Montserrat, meaning "Sawed Mountain" in Catalan, is a very distinctive isolated mountain located right in the middle of Catalonia, about 40 km SW of Barcelona. Since 881 A.D. it has been the site of a Benedictine Monastery (la Abadia de Montserrat), that holds the shrine of the Virgin of Montserrat, a Romanic black virgin patroness of Catalonia. The mountain and its monastery are both an spiritual, cultural and patriotic reference for Catalans. Also, geographic, as it's easily identified when you're travelling (or trekking) in our country. Even Richard Wagner placed there the Holy Graal hidding place on this opera "Parsifal". True, in 1941 Goebbels came here to try to find the Graal... In 1947, after he trauma of the civil war, Catalans gathered to place a new crown on the Virgin's image. It was both a religious and patriotic event, of great significance at that time. As it was normal by then, there was a cinderella issue to rise founds. I've carried on a little search on them, as not much information is available. There are 13 wood engraving cinderellas. The printer was "Oliva de Vilanova", the Barcelona's printer that did also most of Barcelona city council stamps. They were the work two engravers: Antoni Ollé I Pinell (Barcelona, 1897-1981) and another one that signs "C" and that, so far, I've not been able to identify. The cinderellas show: Saint Benedictus (Nursia, Germany, 480 - Montecassino, Italy, 547). Founder of the Western Monacate, and Patron of Europe. Montserrat monastery belongs to the Benedictine order. Abbot Oliba (?, Catalonia, 971 - Cuixà, Catalonia, 1046) one of Catalonia's fathers and founder of the Montserrat Monastery. Saint Francis of Assisi (Assisi, Italy, 1196 - 1226), Saint Ignatius of Loiola (Azpeitia, Basque Country, 1491 - Rome, 1556), Saint Joseph of Calassanç (Peralta de la Sal, Spain - Rome, 1648)& Saint Antoni Maria Claret (Sallent, Catalonia, 1807 - Fontfreda, France, 1870). Both, are said to have "mystical experiences" on the mountain. Josep Torras I Bages (Cabanyes, Catalonia, 1846 - Vic, Catalonia, 1916). Bishop of Vic and religious writter, that was very fond od Montserrat. Mossén Jacint Verdaguer (Folgueroles, Catalonia, 1845 - Sarrià, Catalonia, 1902). Priest and the most important Catalan poet, that wrote Montserrat hymn, the Virolai. The Virgin of Montserrat image in two sizes. A big. bicolour one and another, smaller in one ink. A view of the mountain, a rock with some climbers and one of the many hermits that are on the mountain. All cinderella were issued perforated, but imperforate also exist. Text is in Latin. As Catalan language was prohibited by Franco's fascist regime, and they didn't want to use the compulsory Spanish language; they preferred to use Latin, by then the official Catholic Church language, that not even Franco dared to ban. All but the Virgin small cinderella, have printed on the back the apportation: 0.50 pta for the Virgin cinderella and 0.25 pta for the others. In nowadays money, 0.5 pta should be about 1.20 € (1.6 US$). Sorry for the, too long, explanation.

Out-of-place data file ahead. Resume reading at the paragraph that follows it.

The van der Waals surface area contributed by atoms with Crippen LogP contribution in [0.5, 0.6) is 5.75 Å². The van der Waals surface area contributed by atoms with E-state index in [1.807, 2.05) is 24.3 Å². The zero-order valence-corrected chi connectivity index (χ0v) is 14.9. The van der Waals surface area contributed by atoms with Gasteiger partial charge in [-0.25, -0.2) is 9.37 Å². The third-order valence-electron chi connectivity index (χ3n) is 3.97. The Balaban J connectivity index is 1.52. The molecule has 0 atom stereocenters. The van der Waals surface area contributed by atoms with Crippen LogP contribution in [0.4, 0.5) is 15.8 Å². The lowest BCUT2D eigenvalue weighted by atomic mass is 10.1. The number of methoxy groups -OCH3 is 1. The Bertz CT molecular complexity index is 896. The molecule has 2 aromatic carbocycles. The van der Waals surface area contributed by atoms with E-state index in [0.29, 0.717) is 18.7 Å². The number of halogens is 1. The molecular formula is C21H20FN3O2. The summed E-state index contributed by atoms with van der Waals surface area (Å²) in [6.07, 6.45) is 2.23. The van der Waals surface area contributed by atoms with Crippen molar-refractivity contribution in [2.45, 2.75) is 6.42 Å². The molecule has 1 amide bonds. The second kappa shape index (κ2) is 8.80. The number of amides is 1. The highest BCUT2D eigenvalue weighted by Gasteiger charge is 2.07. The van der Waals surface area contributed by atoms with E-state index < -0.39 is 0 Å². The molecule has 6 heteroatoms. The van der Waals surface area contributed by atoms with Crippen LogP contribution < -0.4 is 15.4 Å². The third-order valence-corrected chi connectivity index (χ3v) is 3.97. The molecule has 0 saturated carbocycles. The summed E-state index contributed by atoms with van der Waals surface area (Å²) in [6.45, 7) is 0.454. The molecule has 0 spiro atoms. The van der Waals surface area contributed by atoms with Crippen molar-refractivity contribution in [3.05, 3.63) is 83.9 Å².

Thank you very much for your encouraging words, Puzzler. I guess that most items I'm showing on this thread might look somewhat "exotic" for our fellows. As this is a true "never ending hobby" I've found two more colours of the 1936 Gràcia cinderella. I already own them.
Due to the general concern in Catalan society for Children's health, efforts were maid to send them on mountain stages, to breath fresh air and enjoy nature, away from city's crowded slums. For this reason worker's recreational societies, widespread in the 1930's Catalonia, issued Cinderellas to rise funds for children holiday camps on the Pyrenees (150 km North of Barcelona). Like this one, issued by Gràcia's Choral Society, and showing children trekking on a well known (for us) mountain resort. The price was 10 cents of pesseta.
On the late 1940's, there are some issues of official Catholic Church related cinderellas, as it was very much in the favour of the fascist regim; which called itself "National Cahtolic". The quality of them is clearly a setback compared to the Republican years ones. This is because most relevant artist sided with the Republic and were outside Catalonia or in the so called "interior exile", being here, but somewhat "invisible". Three cinderellas of a fund rising action for the Temple of Tibidabo, on the hills behind Barcelona, of a congress of Marian congregations and for rising money for the (now, worldwide known) Temple of la Sagrada Familia. With a drawing of the project.